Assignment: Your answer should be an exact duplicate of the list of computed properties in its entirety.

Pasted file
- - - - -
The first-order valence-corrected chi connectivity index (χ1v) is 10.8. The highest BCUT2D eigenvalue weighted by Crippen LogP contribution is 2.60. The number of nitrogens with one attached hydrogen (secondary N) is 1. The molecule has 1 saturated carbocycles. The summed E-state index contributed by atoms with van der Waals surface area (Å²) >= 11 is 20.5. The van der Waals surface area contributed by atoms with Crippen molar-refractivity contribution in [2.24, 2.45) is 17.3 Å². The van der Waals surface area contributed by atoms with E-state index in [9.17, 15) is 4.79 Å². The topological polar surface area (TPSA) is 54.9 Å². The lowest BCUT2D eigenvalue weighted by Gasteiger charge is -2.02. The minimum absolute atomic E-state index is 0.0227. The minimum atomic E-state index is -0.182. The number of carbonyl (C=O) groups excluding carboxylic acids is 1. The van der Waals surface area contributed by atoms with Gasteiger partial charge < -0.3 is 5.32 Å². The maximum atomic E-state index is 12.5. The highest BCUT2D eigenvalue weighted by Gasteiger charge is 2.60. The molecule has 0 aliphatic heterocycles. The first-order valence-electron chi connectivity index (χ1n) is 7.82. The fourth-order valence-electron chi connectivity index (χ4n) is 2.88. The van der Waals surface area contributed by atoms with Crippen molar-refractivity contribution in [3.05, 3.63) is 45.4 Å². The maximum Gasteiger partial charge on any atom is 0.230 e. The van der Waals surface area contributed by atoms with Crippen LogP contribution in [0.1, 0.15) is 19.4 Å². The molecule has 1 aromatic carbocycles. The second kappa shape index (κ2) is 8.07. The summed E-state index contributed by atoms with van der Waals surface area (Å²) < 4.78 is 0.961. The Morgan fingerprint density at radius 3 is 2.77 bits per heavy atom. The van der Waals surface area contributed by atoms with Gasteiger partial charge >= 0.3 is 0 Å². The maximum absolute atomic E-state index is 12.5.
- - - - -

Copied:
The first-order valence-corrected chi connectivity index (χ1v) is 10.8. The highest BCUT2D eigenvalue weighted by Crippen LogP contribution is 2.60. The number of nitrogens with one attached hydrogen (secondary N) is 1. The molecule has 1 saturated carbocycles. The summed E-state index contributed by atoms with van der Waals surface area (Å²) >= 11 is 20.5. The van der Waals surface area contributed by atoms with Crippen molar-refractivity contribution in [2.24, 2.45) is 17.3 Å². The van der Waals surface area contributed by atoms with E-state index in [9.17, 15) is 4.79 Å². The topological polar surface area (TPSA) is 54.9 Å². The lowest BCUT2D eigenvalue weighted by Gasteiger charge is -2.02. The minimum absolute atomic E-state index is 0.0227. The minimum atomic E-state index is -0.182. The number of carbonyl (C=O) groups excluding carboxylic acids is 1. The van der Waals surface area contributed by atoms with Gasteiger partial charge < -0.3 is 5.32 Å². The maximum atomic E-state index is 12.5. The highest BCUT2D eigenvalue weighted by Gasteiger charge is 2.60. The molecule has 0 aliphatic heterocycles. The first-order valence-electron chi connectivity index (χ1n) is 7.82. The fourth-order valence-electron chi connectivity index (χ4n) is 2.88. The van der Waals surface area contributed by atoms with Crippen molar-refractivity contribution in [3.05, 3.63) is 45.4 Å². The maximum Gasteiger partial charge on any atom is 0.230 e. The van der Waals surface area contributed by atoms with Crippen LogP contribution in [0.1, 0.15) is 19.4 Å². The molecule has 1 aromatic carbocycles. The second kappa shape index (κ2) is 8.07. The summed E-state index contributed by atoms with van der Waals surface area (Å²) < 4.78 is 0.961. The Morgan fingerprint density at radius 3 is 2.77 bits per heavy atom. The van der Waals surface area contributed by atoms with Gasteiger partial charge >= 0.3 is 0 Å². The maximum absolute atomic E-state index is 12.5.